The Basic Periodontal Examination (BPE) is used as a basic screening method to check the periodontal status of a patient. It is a simple procedure and should be done on all patients to quickly identify any particular periodontal issues.
Which instrument do I use?
The instrument used for the examination is a CPITN Probe (also known as a WHO probe).
This probe is specifically designed for this exam. The probe features a 0.5mm ball on its tip. It then has a black band from 3.5mm to 5.5mm and another black band from 8.5mm to 11.5mm. The first band is very useful when it comes to recording the patients BPE score.
What and how am I examining?
- The mouth is divided into 6 sextants i.e. lower left molars and premolars as one sextant, lower anteriors as another and lower right molars and premolars as a third sextant.
- A minimal force of around 20-25g should be used (enough to make your fingernail blanch).
- The probe should then be ‘walked around’ all aspects of the teeth. It is essential to ensure you access the interproximal areas correctly with the probe at correct positioning. This is something that is picked up through practice.
- All sextants should be examined and scored according to the scoring system below.
- The WORST score for each sextant is noted.
What are the BPE scores?
The BPE scores are quite simple and outlined below:
|0||This indicates that there are no pockets >3.5mm (i.e. the black band is completely visible), no bleeding and no calculus or plaque traps (e.g. overhanging restorations)|
|1||This indicates that there are no pockets >3.5mm (i.e. the black band is completely visible), no calculus or plaque traps (e.g. overhanging restorations) but there is bleeding after probing|
|2||This indicates that there are no pockets >3.5mm (i.e. the black band is completely visible) but there is calculus or plaque traps present|
|3||This indicates that probing depths between 3.5mm and 5.5mm have been found (i.e. black band is partially visible)|
|4||This indicates a probing depth of >5.5mm (i.e. black band is completely hidden in pocket)|
|*||Indicates furcation involvement|
This is quite a simple system to follow and the markings on the CPITN probe help with rapid scoring. Some other points:
- Generally, if a BPE score of 4 has been identified in a sextant then you can move on to the next sextant as there isn’t a worse BPE score. However, it is advised to still quickly check the remaining teeth for any furcation involvement.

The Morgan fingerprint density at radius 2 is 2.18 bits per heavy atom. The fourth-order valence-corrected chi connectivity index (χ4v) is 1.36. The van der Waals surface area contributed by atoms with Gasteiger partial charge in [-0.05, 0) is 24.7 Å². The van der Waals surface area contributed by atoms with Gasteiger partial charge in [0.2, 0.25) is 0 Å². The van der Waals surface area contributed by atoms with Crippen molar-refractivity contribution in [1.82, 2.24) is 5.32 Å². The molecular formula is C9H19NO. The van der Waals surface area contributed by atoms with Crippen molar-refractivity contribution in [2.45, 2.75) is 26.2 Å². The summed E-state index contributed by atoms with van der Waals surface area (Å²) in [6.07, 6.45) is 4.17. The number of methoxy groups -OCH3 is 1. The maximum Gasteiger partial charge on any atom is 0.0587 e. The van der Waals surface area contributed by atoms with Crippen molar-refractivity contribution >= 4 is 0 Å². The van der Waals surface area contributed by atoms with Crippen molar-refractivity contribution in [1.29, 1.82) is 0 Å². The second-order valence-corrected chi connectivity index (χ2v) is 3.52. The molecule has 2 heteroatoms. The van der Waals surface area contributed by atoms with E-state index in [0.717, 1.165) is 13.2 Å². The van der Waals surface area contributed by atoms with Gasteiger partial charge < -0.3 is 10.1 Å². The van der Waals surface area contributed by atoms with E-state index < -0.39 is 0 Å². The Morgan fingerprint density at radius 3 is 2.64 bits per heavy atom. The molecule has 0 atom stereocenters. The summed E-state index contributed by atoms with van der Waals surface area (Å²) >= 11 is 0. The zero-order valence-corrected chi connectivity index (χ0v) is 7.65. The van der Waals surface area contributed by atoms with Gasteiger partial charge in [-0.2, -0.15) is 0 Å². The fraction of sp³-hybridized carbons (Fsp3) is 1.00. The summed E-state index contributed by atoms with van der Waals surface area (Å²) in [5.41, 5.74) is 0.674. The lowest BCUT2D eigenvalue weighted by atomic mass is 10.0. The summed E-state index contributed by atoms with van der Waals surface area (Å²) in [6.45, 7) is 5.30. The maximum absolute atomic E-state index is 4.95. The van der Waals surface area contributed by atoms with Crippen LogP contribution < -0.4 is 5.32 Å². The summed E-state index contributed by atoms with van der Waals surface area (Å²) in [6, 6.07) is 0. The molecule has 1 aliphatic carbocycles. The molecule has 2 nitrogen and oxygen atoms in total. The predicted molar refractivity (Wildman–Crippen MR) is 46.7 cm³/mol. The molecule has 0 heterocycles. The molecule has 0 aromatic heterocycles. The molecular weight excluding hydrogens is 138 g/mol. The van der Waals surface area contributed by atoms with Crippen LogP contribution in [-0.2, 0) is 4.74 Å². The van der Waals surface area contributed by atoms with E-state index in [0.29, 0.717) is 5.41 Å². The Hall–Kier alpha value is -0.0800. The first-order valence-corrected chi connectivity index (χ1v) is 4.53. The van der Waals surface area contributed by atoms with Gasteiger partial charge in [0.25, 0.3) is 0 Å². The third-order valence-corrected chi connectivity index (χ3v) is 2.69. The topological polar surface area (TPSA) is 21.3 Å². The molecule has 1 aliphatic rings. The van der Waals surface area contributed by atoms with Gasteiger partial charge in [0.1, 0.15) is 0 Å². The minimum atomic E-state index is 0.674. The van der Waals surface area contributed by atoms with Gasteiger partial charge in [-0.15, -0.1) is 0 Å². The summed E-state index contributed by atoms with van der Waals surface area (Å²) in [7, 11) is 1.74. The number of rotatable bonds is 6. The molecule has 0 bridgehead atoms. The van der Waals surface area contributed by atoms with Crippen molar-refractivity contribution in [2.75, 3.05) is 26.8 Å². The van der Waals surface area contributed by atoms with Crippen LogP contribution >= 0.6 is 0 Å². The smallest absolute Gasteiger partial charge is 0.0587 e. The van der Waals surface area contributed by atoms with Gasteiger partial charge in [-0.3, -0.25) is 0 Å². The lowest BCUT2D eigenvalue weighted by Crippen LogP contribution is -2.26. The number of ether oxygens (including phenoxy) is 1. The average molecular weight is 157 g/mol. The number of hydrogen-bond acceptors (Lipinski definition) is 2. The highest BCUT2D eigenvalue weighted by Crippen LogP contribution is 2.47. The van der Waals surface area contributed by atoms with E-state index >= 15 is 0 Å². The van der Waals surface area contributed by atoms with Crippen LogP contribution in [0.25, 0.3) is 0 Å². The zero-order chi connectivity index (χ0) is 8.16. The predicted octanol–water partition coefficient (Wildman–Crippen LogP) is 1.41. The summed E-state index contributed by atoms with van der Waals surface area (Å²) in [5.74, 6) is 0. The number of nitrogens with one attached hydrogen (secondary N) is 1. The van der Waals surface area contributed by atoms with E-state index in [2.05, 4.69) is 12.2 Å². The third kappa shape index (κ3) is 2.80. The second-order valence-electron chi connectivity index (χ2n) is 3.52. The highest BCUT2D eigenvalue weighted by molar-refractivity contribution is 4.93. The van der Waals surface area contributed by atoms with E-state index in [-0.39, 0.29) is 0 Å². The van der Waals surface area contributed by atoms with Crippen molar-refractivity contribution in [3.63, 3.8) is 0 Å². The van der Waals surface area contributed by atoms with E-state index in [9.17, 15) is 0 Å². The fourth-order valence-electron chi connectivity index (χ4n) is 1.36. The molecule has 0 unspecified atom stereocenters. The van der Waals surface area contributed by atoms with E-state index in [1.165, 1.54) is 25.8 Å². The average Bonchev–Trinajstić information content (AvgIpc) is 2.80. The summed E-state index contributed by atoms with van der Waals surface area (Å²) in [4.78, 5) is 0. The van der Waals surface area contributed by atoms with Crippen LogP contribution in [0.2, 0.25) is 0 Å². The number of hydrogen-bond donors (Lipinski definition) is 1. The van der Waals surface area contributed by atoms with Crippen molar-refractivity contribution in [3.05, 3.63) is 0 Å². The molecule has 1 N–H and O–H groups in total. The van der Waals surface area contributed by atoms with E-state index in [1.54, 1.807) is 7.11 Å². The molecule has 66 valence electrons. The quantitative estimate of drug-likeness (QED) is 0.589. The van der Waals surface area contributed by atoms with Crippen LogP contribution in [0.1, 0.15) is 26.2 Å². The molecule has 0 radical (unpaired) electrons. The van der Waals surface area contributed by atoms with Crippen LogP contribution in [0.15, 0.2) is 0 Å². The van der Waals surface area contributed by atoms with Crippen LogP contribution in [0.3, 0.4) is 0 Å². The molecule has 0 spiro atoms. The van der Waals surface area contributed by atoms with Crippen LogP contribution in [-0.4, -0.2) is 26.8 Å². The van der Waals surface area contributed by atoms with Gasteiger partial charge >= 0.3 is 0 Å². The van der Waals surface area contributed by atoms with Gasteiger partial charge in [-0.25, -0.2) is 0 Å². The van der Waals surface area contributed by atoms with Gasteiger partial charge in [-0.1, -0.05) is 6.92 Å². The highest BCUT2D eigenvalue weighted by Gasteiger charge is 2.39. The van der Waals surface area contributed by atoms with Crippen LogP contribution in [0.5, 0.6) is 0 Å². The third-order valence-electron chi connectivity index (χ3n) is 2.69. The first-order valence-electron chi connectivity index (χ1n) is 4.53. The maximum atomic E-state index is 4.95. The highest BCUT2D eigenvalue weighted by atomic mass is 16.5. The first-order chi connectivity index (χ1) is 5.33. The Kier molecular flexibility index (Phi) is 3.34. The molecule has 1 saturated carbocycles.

- Furcation involvement is scored with the main BPE score e.g. 3*, indicating a BPE score of 3 with furcation involvement somewhere in that sextant.
- According to the British Society of Periodontology, if a patient has a BPE score of 3 in a sextant then full periodontal charting must be done for that particular sextant. If there is a BPE score of 4 identified in a sextant then a full periodontal assessment must be done of the entire mouth.
After recording the BPE, periodontal treatment for the patient can be tailored based on their needs. The following table summarises treatment pathways for each score.
|0||No periodontal treatment required; encourage patient|
|1||Basic oral hygiene instruction (OHI) given to the patient|
|2||OHI, removal of plaque retentive features e.g. calculus and overhanging restorations|
|3||OHI, full periodontal assessment, non-surgical periodontal treatment i.e. root surface debridement (RSD)|
|4||OHI, full periodontal assessment, RSD, the potential for surgical intervention|
- The BPE score is a quick and simple way to assess a patient’s periodontal status
- The instrument used is a CPITN probe
- BPE scores are given to each sextant, from 0-4.
- Periodontal treatment is tailored based upon the BPE score.
References and Recommended Reading
- Single Best Answer Questions for Dentistry
- The Good Practitioner’s Guide to Periodontology
- Periodontology at a Glance
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